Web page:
Do you take 4 pills a day? If so, you’re like most Americans. Yet what are we taking all these pills for, and are they improving our lives?
The overuse of prescription drugs has become a serious problem in the US. We hear about this most in the context of opioids — narcotic painkillers whose widespread use and abuse has become a national crisis.
The overuse of antibiotics has also become the focus of an intensive campaign to steer doctors and patients to more judicious use.
The soaring use of prescription drugs has been driven by several factors: A plethora of new drugs coming to the market; a culture that has come to expect a “pill for every ill”; aggressive marketing to both doctors and consumers by the pharmaceutical industry; and treating some “pre-”diseases with pills rather than with lifestyle changes.
Between 1997 and 2016, the number of prescriptions filled in the US increased 85% — from 2.4 billion to 4.5 billion — even though the population increased by just 21%. Nearly half (49%) of adults take at least 1 prescription drug, 23% take 3 or more and about 12% take 5 or more, according to the latest data from the CDC (Centers for Disease Control and Prevention). One in 10 adults takes 10 or more drugs, and the average adult takes 4 prescription medications, according to a Consumer Reports survey of 1,947 adults conducted in April.
What can you do to make sure you’re not getting a drug you don’t need and to avoid harm?
Ten “secret shoppers” were sent to 45 drugstores across the US in a recent Consumer Reports investigative study. The shoppers were testing how well pharmacists identified potential problems with drugs.
Of course, it’s your doctor who should be your main consultant on the medicines you take. But bring a big measure of skepticism to your doctor visits: The evidence is now clear that they can be a part of the problem.
Based on the secret shoppers’ findings and more than a decade of Consumer Reports’ grant-funded Best Buy Drugs program, we have compiled a list of drugs that you should use special caution with when prescribed by your healthcare provider.
Abilify and Seroquel for Dementia or ADHD
These powerful antipsychotics have potent sedative effects and can be downright dangerous. Studies over the last decade show they have been overprescribed in general and particularly for elderly people with dementia.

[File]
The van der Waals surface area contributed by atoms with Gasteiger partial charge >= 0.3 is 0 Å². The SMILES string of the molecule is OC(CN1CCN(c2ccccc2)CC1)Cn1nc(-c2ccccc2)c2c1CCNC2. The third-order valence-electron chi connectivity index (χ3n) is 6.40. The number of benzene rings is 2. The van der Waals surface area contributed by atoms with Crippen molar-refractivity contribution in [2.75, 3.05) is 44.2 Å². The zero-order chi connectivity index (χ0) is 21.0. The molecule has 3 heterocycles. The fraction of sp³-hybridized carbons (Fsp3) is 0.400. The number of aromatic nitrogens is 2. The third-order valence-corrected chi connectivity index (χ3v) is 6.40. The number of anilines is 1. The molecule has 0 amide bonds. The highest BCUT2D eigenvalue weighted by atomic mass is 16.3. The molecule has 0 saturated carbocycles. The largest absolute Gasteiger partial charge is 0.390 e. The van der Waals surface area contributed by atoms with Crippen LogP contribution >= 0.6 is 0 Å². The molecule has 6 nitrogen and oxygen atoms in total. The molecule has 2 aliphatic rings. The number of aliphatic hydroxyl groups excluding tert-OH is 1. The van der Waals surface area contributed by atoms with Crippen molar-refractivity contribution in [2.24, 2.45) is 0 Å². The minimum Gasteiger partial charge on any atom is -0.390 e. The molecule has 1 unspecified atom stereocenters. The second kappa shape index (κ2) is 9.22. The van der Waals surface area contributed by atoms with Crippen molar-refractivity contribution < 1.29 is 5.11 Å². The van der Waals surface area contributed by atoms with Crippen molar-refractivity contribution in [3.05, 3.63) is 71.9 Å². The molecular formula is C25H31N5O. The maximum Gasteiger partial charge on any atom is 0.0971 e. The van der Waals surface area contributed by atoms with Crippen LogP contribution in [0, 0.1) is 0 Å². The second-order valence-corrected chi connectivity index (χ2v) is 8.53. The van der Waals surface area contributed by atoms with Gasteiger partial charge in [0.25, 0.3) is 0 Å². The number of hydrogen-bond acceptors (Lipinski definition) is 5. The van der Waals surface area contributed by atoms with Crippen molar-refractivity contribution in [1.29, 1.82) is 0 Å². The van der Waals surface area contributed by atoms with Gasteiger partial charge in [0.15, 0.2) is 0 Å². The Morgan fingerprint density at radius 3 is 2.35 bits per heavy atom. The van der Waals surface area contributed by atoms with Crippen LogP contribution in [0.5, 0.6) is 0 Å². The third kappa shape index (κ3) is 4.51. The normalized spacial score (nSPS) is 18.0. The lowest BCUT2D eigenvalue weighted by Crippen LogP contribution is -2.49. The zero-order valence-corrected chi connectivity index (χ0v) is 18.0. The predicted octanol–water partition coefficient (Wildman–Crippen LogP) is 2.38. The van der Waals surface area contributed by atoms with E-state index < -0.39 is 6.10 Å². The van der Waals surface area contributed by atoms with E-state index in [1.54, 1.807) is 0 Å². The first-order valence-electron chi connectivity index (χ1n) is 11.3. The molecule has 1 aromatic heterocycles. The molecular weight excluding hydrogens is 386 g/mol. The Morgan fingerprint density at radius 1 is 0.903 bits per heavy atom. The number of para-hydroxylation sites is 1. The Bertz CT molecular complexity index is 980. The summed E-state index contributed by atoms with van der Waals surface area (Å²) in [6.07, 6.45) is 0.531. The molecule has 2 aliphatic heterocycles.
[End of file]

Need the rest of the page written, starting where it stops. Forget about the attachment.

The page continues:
The FDA and other healthcare and physician organizations now advise against their use entirely in elderly people. Multiple studies over many years have found an increased risk of death in elderly people prescribed these drugs.
Abilify (aripiprazole) and Seroquel (quetiapine) are also overprescribed to treat children and adults with attention-deficit/hyperactivity disorder (ADHD). The two drugs are not even approved for this condition. Their use to treat ADHD is not advisable unless a person is diagnosed with other psychiatric conditions, such as bipolar disorder. And even then, caution is warranted. Behavioral therapy is a better initial treatment for ADHD.
Advil, Aleve, Celebrex and Any Opioid for Back and/or Joint Pain
The non-steroidal anti-inflammatory drugs (NSAIDs) Advil (ibuprofen), Aleve (naproxen) and Celebrex (celecoxib) are commonly prescribed to treat back and joint pain (and headaches, of course). Short-term use — up to 10 days — is fine at the lowest dose that helps.
But long-term use — which is all too common — is ill-advised because all these drugs can cause bleeding in the intestines and stomach, and increase the risk of heart attack and stroke (especially at higher doses).
Opioids should simply never be a first-line treatment for either chronic back pain or garden-variety periodic back pain (“I threw my back out” kind of pain). The risks are too high. The side effects include drowsiness, sedation, nausea, vomiting, constipation, addiction and overdose. Instead, try yoga, swimming, gentle stretches, tai chi, massage, physical therapy, acupuncture or heat.
For intense pain flare-ups (pain in the range of 8 to 10 on a 10-point scale), an opioid can be useful, but it should be prescribed at the lowest dose that’s effective and for the shortest time possible, like a day or 2. And never more than a week to 10 days.